Do you marry for the Money, or do you marry for Love

Money is essential in a relationship, but what if there was something more you could live for?

Not me, but a good friend of mine who is from the Middle East!

He, therefore, comes from lower-class roots but a middle-class upbringing, and he is intelligent in a well-rounded sense. He has an excellent physical appearance, is well-read, articulate, courteous, emotionally intelligent, etc. the kind of guy who almost always chooses wisely, but whose potential is constrained by his lack of cash and connections.

Anyway, his uncle works for a very wealthy and well-known family seeking a husband for their only daughter. The only issue is that, while being extremely wealthy, this family did not, so to speak, win the genetic jackpot. One might even argue that they are somewhat cursed because they have a deadly genetic flaw that results in a rare kind of muscle degeneracy and has wiped off their family in the previous two generations.

The father had offered pretty overt clues that good things would come to him if they were married, and he wasn’t lying, so my friend proposes nevertheless (the lady is charming and quite intelligent to boot). the father sold him the extremely enormous house for a no-money-down, pay-as-you-can loan, and the pair get married and move in. He offers him a fantastic, highly lucrative position in his business and even a brand-new automobile.

Being the brilliant, aspirational, and promising person that he is, my friend advances swiftly through the ranks, receives another loan from his father to launch a side venture, and within a few years, he has already purchased a few houses for himself.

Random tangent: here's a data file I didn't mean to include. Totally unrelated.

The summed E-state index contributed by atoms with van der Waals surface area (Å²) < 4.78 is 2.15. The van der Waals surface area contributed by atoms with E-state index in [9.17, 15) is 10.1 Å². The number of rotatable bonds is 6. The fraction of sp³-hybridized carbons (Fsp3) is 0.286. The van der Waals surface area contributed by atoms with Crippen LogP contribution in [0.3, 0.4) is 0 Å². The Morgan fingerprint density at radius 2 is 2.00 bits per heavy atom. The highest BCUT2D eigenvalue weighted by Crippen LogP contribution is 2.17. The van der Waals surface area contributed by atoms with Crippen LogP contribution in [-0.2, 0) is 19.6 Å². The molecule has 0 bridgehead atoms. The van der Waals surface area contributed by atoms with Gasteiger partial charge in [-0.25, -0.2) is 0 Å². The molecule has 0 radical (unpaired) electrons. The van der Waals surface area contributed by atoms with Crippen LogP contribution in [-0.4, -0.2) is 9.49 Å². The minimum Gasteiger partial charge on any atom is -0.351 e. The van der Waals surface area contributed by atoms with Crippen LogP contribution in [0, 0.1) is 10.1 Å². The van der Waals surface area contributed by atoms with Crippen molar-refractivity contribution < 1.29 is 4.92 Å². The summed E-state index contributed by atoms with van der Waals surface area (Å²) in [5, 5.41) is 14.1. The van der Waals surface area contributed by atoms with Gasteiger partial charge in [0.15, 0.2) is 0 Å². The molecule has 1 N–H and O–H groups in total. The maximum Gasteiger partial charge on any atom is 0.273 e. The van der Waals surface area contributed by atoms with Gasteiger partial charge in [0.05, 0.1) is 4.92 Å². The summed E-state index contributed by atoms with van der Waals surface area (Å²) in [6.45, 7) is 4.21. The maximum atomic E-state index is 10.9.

They had been becoming closer as a couple all this time. He’s become significantly more intimate, changing his perspective from one of mutual convenience to one of genuine love and respect. She understands the risks he made by marrying someone who might carry the sickness to his children and die young, and he understands the avenues that marriage to her has opened. They have a beautiful baby girl who exhibits no symptoms of the condition a few years later. Unfortunately, the woman, who had already shown symptoms of the disease, begins becoming quite ill about five years or so after they get married. Over the following two years, her condition worsens to the point where she is either in hospitals or bedridden.

A few days after their eleventh wedding anniversary, she passed away from difficulties last year. He is currently raising a daughter who is seven years old and is utterly devastated. He had fallen so madly in love with his wife that the thought of losing her left him absolutely broken.

He is currently extremely wealthy and will become wealthier when her parents pass away because the father designated him and the granddaughter as the heirs to the family fortune, but he is still in pain. He’s a bit of an emotional mess right now, but I’m sure the grief will pass with time and he’ll get remarried someday.

So, a few months ago, I invited him to spend some time with me in Bali. I reasoned that the island’s setting might help him relax a little, give him some perspective, or at least, provide a break from the emotional pressures of his life. So, at dusk, we’re relaxing on this deserted beach with a bottle of McCallan and the last of the day’s waves lapping over our toes.

I let him talk freely about the good days, the bad days, and everything in between, just sharing stories along a train of thought. Finally, he tells me that it was all worthwhile—not for the money, but rather for the opportunity to spend that Short period of time with her.

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